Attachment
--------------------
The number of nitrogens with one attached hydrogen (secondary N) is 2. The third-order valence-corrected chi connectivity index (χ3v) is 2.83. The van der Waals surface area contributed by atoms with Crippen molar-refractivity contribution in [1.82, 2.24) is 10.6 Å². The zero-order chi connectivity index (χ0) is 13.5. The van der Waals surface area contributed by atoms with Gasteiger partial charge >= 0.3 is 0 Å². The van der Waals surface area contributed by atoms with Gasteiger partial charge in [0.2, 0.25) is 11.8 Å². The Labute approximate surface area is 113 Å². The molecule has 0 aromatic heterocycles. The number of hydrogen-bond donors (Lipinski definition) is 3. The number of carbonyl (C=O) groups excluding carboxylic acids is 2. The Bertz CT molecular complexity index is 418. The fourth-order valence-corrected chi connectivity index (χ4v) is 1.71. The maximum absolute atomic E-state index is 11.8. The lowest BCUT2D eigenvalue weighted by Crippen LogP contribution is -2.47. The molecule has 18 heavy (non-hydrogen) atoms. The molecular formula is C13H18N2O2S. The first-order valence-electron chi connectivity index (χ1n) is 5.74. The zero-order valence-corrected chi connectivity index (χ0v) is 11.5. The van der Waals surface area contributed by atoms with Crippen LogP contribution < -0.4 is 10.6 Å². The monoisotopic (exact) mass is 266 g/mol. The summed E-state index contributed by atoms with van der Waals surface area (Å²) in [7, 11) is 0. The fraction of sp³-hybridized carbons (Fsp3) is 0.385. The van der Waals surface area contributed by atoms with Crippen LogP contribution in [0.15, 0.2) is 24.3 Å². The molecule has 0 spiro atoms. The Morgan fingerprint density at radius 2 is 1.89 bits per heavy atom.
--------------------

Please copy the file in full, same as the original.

The number of nitrogens with one attached hydrogen (secondary N) is 2. The third-order valence-corrected chi connectivity index (χ3v) is 2.83. The van der Waals surface area contributed by atoms with Crippen molar-refractivity contribution in [1.82, 2.24) is 10.6 Å². The zero-order chi connectivity index (χ0) is 13.5. The van der Waals surface area contributed by atoms with Gasteiger partial charge >= 0.3 is 0 Å². The van der Waals surface area contributed by atoms with Gasteiger partial charge in [0.2, 0.25) is 11.8 Å². The Labute approximate surface area is 113 Å². The molecule has 0 aromatic heterocycles. The number of hydrogen-bond donors (Lipinski definition) is 3. The number of carbonyl (C=O) groups excluding carboxylic acids is 2. The Bertz CT molecular complexity index is 418. The fourth-order valence-corrected chi connectivity index (χ4v) is 1.71. The maximum absolute atomic E-state index is 11.8. The lowest BCUT2D eigenvalue weighted by Crippen LogP contribution is -2.47. The molecule has 18 heavy (non-hydrogen) atoms. The molecular formula is C13H18N2O2S. The first-order valence-electron chi connectivity index (χ1n) is 5.74. The zero-order valence-corrected chi connectivity index (χ0v) is 11.5. The van der Waals surface area contributed by atoms with Crippen LogP contribution < -0.4 is 10.6 Å². The monoisotopic (exact) mass is 266 g/mol. The summed E-state index contributed by atoms with van der Waals surface area (Å²) in [7, 11) is 0. The fraction of sp³-hybridized carbons (Fsp3) is 0.385. The van der Waals surface area contributed by atoms with Crippen LogP contribution in [0.15, 0.2) is 24.3 Å². The molecule has 0 spiro atoms. The Morgan fingerprint density at radius 2 is 1.89 bits per heavy atom.